BHOPAL: Funded by Azeem Premji Philanthropic Initiative, Bangalore, programme 'Udaan- Strengthening roots, Spreading wings' has brought about changes in the lives of hundreds of girls in the Harda district of the state. The program, which is a unique initiative enabling rural girls to dream and lead, is being run by Synergy Sansthan, a 14-year-old NGO since 2016.
The organisation works directly with 20 girls and young women every year and they further on ground engage with adolescent (10-19 year) girls during their one-year fellowship. The program has touched the lives of over 800 girls.
The idea, says Vimal Jat, director of Synergy Sansthan is that the adolescent girls and young women take charge of their lives, develop aspirations and dreams and become role models for other adolescents and young people.
Free Press spoke to three of the fellowship awardees who could spread their wings and soar into the skies with the help of the Udaan.
"When I was in class 10, my father suffered a paralytic stroke and became bed-ridden. The financial condition of the family deteriorated and my education became the first casualty. I was withdrawn from the school and family members began talking about my marriage. I was not allowed to venture out of my home. Then came the Udaan fellowship and it transformed my life. I resumed her studies and I have now completed my bachelor’s in social work. As part of the fellowship, I launched a project called Disha under which I helped 8 school dropout tribal girls, resume their studies. We are Brahmins and earlier no one from other castes or religions was allowed to enter our home. But now my friends of all religions and castes can come to even our kitchen. Now, I can travel anywhere alone. I don’t even seek permission from my family members. I just inform them and go. I have also learned how to ride a bike."- Radhika Shrivastava, 24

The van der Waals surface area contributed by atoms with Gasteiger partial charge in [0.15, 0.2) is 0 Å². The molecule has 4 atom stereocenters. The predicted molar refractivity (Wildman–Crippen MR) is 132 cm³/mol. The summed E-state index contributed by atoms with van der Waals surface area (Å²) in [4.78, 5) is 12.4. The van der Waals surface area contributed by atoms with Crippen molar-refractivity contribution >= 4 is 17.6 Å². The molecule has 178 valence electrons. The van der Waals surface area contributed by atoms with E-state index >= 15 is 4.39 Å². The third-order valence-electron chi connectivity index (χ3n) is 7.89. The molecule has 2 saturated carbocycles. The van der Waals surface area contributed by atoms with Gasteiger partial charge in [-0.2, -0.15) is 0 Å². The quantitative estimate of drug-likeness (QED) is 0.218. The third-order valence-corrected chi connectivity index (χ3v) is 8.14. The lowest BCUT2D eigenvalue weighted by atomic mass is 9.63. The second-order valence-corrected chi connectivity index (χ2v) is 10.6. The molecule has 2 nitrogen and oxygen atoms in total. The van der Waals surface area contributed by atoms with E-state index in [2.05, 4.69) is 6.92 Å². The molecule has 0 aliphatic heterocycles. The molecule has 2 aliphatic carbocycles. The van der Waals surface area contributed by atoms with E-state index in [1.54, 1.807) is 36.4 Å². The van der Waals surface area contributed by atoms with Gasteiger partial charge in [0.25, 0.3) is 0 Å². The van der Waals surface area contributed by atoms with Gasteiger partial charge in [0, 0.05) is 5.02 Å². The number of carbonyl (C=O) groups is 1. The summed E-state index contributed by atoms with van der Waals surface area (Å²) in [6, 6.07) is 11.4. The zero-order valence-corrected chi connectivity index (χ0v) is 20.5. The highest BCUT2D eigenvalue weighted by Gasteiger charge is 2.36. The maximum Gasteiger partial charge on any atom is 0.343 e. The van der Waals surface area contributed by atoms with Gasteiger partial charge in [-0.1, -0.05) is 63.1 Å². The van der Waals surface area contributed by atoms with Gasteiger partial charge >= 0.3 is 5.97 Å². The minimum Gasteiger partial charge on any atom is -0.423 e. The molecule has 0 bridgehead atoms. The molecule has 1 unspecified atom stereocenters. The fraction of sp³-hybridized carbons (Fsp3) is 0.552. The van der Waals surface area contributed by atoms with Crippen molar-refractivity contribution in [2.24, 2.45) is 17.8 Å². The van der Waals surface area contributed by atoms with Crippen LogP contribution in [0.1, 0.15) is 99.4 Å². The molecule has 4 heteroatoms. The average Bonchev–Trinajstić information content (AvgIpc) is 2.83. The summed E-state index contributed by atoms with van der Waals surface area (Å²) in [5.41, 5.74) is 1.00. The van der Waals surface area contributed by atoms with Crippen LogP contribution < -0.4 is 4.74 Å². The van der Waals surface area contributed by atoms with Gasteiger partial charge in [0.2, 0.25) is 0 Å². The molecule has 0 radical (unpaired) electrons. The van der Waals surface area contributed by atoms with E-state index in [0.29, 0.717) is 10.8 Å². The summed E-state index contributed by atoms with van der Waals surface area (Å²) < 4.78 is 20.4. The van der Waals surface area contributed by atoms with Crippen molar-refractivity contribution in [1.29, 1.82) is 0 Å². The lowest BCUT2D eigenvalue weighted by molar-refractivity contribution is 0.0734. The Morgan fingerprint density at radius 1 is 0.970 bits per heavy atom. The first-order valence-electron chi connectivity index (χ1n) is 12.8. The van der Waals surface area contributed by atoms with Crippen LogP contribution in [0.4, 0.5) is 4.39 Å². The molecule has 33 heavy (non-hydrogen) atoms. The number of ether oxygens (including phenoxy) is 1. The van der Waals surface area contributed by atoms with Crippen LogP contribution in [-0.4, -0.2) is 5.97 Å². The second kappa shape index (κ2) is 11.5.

"Periods not only meant physical discomfort for me but also virtual ostracization. I was not allowed to enter the kitchen or touch anything. I kept on crying, sitting in a corner. Of course, there was no question of leaving the house without being escorted by a male member of the family. The Udaan fellowship filled me with such confidence as I had never experienced earlier. I realised that menstruation is just a biological process. I formed a Pad Group to make both men and women aware of the facts about menstruation. I told them it is nothing to be ashamed of. Today, I can ask my brother to bring sanitary pads for me. I am preparing for the MP PSC exam and have completed graduation in social work. My mother was also not allowed to leave home as she was the ‘bahu’ of the village. I motivated her to break the shackles. She was very good at stitching and weaving. She has trained other women and also runs her own shop."- Varsha Soni, 21
"I am a postgraduate in sociology and psychology. I teach sociology in a nearby college. I am a single mother. My daughter is nine years of age. My father was in a government job. But despite that, all sorts of superstitions about menstruation were prevalent in my family. During those days, I had to eat and sleep alone. Post-fellowship, I first recruited my younger sister as my supporter. And then we both waged a joint battle and ensured that all taboos and superstitions were given a burial. I am running a small group called Darpan, which helps adolescent girls cope with the mental and physical changes that come with puberty. About 20 girls are associated with the group."- Kanchana Chouhan, 32